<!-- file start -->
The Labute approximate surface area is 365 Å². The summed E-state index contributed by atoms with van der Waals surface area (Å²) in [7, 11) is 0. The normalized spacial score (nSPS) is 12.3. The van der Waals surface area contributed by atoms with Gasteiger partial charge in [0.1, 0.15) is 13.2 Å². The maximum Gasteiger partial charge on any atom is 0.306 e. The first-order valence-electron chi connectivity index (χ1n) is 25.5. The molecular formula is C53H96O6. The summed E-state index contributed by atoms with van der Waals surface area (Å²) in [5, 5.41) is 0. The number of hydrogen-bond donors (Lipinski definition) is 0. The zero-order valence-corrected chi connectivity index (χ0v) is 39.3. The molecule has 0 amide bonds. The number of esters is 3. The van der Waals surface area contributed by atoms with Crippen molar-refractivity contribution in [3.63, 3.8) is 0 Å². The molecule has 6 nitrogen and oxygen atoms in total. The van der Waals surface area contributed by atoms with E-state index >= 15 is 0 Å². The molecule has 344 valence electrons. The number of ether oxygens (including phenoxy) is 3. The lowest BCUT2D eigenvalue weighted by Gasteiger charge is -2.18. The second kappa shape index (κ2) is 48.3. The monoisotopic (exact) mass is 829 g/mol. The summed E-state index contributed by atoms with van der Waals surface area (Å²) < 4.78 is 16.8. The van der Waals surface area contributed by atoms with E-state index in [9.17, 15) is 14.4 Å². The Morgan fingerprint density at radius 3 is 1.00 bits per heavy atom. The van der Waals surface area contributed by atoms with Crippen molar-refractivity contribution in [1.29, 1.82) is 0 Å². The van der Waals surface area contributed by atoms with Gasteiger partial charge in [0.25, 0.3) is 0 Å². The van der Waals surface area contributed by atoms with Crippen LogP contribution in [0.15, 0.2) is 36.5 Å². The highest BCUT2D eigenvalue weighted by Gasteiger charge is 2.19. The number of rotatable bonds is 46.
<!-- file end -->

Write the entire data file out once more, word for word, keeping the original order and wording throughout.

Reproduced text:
The Labute approximate surface area is 365 Å². The summed E-state index contributed by atoms with van der Waals surface area (Å²) in [7, 11) is 0. The normalized spacial score (nSPS) is 12.3. The van der Waals surface area contributed by atoms with Gasteiger partial charge in [0.1, 0.15) is 13.2 Å². The maximum Gasteiger partial charge on any atom is 0.306 e. The first-order valence-electron chi connectivity index (χ1n) is 25.5. The molecular formula is C53H96O6. The summed E-state index contributed by atoms with van der Waals surface area (Å²) in [5, 5.41) is 0. The number of hydrogen-bond donors (Lipinski definition) is 0. The zero-order valence-corrected chi connectivity index (χ0v) is 39.3. The molecule has 0 amide bonds. The number of esters is 3. The van der Waals surface area contributed by atoms with Crippen molar-refractivity contribution in [3.63, 3.8) is 0 Å². The molecule has 6 nitrogen and oxygen atoms in total. The van der Waals surface area contributed by atoms with E-state index >= 15 is 0 Å². The molecule has 344 valence electrons. The number of ether oxygens (including phenoxy) is 3. The lowest BCUT2D eigenvalue weighted by Gasteiger charge is -2.18. The second kappa shape index (κ2) is 48.3. The monoisotopic (exact) mass is 829 g/mol. The summed E-state index contributed by atoms with van der Waals surface area (Å²) < 4.78 is 16.8. The van der Waals surface area contributed by atoms with E-state index in [9.17, 15) is 14.4 Å². The Morgan fingerprint density at radius 3 is 1.00 bits per heavy atom. The van der Waals surface area contributed by atoms with Crippen molar-refractivity contribution in [1.29, 1.82) is 0 Å². The van der Waals surface area contributed by atoms with Gasteiger partial charge in [0.25, 0.3) is 0 Å². The van der Waals surface area contributed by atoms with Crippen LogP contribution in [0.15, 0.2) is 36.5 Å². The highest BCUT2D eigenvalue weighted by Gasteiger charge is 2.19. The number of rotatable bonds is 46.